Grits: a Low Country staple!

Friday, November 11, 2011

Lest We Forget

I woke up this morning with the intention of writing up and sharing the last of my Hilton Head restaurant reviews. I got only as far as the title when I realized that I would be remiss if I let today pass without making at least some mention of Veterans Day.

When I was a child in England, we observed Armistice Day on November 11th, pinning paper poppies to the lapels of our school uniforms in a tradition that harked back to the end of WWI, and the very first Armistice Day on November 11th, 1918. I remember watching news coverage of the Remembrance Day ceremonies, as veterans of that 'war to end all wars,' now frail and old, but still living, honored their fallen comrades and received honor themselves. In a country still so conscious of the ravages of that war, the history of this day felt almost palpable.

As a teen, I visited the battlefields of WWI in France and Belgium, making pilgrimages to the Menin Gate  (a memorial to the soldiers of the British Commonwealth) at Ypres, the still-preserved trenches at Vimy Ridge, and the Douaumont Ossuary at Verdun. I was impressed by the stillness of these places, and the reverence with which they had been cared for and preserved through the years.

These early encounters gave me an appreciation for the value of military service, and fostered an understanding of the importance of remembering, so it shouldn't be so surprising that, a few years later, I was putting on a uniform myself. I don't talk much about my military background on this blog, mostly because this is a food and travel blog and I don't consider my experiences to be particularly relevant. But occasionally, on days like today, they intersect.

The wars of today may look nothing like the First World War, but the importance of remembering has not diminished since that first Armistice Day almost a century ago. In fact, the case for observance grows more important with each passing year. The wars we fight today have no possibility of sobering battlefield visits, and daily casualty numbers and graphic news footage have inured us, somewhat, to the horrors of war. Without remembrance, there is the very real possibility that war and sacrifice will become nothing more than background noise in our ever-busy lives.

So today is an important day, not only for those of us who have lost friends, colleagues and loved ones, but also for those of us who are tempted to forget the individual and sometimes personal price of freedom, and for our children, who are just beginning to understand the meaning of sacrifice. If you know someone who has served or is serving in the military, take the time to thank them today and make it personal - their service certainly is!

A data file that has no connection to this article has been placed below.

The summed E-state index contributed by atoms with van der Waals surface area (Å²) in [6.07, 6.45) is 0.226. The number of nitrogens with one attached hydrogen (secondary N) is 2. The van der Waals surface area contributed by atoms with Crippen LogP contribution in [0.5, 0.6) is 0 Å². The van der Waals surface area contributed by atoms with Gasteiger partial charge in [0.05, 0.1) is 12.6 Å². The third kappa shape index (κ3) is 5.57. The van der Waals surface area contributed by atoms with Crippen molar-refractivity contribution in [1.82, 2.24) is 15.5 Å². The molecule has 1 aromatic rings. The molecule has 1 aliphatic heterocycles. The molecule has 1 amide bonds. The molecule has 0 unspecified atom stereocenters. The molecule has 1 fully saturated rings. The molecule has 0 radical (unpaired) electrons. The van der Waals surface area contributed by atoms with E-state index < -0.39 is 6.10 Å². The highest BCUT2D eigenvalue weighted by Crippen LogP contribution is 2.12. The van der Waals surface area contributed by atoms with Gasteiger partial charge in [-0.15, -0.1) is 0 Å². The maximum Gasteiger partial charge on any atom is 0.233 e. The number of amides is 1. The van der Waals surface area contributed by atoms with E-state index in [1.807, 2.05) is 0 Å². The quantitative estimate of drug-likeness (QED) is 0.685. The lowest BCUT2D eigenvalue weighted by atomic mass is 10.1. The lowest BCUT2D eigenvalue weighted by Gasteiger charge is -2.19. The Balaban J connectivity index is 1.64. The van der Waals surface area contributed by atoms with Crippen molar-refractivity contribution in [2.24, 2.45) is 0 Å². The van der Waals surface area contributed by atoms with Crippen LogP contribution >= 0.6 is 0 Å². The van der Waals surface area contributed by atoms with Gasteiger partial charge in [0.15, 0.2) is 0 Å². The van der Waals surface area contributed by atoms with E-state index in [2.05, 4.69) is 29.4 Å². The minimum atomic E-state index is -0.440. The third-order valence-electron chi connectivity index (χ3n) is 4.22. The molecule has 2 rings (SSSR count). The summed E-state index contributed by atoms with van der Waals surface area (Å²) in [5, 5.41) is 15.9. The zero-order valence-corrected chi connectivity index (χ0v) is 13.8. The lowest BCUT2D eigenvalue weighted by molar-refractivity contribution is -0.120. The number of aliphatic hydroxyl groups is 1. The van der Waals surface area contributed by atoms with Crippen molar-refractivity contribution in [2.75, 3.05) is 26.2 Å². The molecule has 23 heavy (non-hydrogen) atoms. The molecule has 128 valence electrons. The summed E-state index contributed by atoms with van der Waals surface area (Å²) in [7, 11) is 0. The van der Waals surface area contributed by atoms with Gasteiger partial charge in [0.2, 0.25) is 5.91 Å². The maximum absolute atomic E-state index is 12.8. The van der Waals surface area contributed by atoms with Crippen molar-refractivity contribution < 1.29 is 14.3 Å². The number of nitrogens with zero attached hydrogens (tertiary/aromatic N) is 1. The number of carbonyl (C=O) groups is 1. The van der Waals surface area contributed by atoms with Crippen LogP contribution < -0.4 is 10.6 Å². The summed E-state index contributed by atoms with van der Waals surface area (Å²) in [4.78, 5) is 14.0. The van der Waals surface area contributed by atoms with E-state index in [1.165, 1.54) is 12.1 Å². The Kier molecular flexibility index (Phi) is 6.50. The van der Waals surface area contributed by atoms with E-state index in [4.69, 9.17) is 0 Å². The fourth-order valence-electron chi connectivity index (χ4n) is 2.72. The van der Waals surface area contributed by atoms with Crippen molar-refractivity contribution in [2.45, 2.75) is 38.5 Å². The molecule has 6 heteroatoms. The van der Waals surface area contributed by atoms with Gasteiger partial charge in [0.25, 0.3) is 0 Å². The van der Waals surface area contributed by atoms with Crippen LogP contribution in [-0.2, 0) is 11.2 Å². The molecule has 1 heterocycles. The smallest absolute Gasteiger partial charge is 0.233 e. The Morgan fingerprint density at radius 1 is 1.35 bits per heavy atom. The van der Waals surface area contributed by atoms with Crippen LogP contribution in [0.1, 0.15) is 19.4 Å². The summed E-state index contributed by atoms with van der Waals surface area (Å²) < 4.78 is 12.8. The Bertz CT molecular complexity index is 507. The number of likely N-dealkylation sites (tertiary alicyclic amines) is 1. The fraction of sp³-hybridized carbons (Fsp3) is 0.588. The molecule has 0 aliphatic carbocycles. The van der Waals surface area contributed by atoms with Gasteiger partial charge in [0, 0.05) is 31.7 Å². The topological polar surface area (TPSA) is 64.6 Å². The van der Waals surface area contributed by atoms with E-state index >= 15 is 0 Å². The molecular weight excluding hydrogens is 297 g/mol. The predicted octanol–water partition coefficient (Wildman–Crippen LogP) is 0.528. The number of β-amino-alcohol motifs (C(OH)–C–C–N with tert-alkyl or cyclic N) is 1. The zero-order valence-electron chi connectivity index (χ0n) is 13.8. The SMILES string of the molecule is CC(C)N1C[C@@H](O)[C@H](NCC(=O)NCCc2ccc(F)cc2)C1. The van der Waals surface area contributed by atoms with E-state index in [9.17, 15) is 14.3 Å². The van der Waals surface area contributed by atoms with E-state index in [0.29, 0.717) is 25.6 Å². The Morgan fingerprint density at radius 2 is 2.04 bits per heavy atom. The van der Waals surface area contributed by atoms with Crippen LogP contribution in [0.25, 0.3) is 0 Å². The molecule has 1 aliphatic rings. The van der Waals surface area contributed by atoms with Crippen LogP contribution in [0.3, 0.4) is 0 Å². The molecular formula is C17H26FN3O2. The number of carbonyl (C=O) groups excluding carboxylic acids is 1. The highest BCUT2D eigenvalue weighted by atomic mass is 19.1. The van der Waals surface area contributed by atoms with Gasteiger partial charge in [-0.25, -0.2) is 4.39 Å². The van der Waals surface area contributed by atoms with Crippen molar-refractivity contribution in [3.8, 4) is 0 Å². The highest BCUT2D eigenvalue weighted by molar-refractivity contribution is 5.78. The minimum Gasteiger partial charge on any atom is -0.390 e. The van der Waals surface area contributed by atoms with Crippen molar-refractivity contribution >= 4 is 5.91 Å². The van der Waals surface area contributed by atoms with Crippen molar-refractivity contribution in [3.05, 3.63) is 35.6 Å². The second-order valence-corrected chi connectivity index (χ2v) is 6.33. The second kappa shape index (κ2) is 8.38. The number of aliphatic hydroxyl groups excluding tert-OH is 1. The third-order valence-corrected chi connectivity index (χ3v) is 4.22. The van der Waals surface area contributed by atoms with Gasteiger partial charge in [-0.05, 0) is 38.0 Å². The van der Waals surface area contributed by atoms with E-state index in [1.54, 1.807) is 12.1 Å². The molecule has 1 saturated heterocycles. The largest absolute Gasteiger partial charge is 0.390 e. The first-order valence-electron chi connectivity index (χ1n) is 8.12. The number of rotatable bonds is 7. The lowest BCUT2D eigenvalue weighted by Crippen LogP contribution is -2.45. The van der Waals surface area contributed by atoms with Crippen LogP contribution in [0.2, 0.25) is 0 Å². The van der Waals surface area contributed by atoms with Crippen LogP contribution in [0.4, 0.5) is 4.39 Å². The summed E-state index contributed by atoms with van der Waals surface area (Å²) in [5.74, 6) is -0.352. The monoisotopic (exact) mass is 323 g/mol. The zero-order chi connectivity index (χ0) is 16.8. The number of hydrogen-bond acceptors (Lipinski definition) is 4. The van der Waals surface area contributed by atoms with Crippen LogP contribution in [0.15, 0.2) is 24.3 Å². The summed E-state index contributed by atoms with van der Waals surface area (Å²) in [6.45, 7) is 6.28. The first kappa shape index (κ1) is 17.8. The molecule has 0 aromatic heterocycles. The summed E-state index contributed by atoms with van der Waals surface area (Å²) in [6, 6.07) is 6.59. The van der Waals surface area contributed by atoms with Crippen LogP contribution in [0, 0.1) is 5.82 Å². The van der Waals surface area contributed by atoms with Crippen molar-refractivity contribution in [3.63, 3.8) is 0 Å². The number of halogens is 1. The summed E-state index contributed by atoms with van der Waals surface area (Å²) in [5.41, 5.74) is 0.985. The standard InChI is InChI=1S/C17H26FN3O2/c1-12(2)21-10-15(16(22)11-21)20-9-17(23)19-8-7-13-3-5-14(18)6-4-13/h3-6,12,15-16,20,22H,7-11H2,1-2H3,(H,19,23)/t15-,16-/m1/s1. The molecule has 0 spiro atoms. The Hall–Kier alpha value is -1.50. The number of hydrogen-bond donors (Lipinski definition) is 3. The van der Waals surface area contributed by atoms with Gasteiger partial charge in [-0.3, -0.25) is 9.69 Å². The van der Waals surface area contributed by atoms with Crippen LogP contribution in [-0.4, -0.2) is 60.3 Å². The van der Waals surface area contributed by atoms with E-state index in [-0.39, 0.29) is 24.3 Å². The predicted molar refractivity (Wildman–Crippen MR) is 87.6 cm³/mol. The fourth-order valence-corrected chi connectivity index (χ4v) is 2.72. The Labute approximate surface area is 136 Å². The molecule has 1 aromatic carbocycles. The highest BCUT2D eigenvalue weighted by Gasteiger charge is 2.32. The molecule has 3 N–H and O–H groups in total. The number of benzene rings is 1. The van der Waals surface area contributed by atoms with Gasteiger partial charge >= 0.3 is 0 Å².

Thursday, November 10, 2011

All-Butter Snickerdoodles (12 Weeks of Christmas Cookies - Week 7)

It's almost mid- November, and even though I won't be whipping out my Christmas decorations until after Thanksgiving, I think it's finally acceptable to start bringing the Red-and-Green to our weekly Christmas Cookie party. Don't you agree?

To mark the occasion, I'm sharing a staple of holiday cookie trays everywhere - the Snickerdoodle! I'm pretty excited about this week because I just love Snickerdoodles. I mean, who doesn't like a good old-fashioned, wholesome spice cookie?

Unfortunately, everyone's favorite cinnamon-and-sugar-dusted-cookie-with-the-crazy-name isn't always so wholesome. Most recipes call for equal measures of shortening and butter - that's what helps the cookies keep their perfectly rounded shape and gives them their pillowy texture. Sadly, shortening is on the 'Naughty' list these days, so to make these cookies healthier (if you can call something with more butter healthier!) and to give them a richer flavor, I baked up an all-butter version.

The recipe is based on a Cooks Illustrated cookie and, given the copious amount of research that goes into each of their recipes, I felt awful about changing it...but sometimes a girl needs to just follow her heart. And my heart wanted all-butter, shortening-free Snickerdoodles. I actually ended up shipping these cookies off to my Grandma (they're her favorites - and at 93 years old, she knows what she likes!) but not before I tasted a few...for quality control purposes, of course.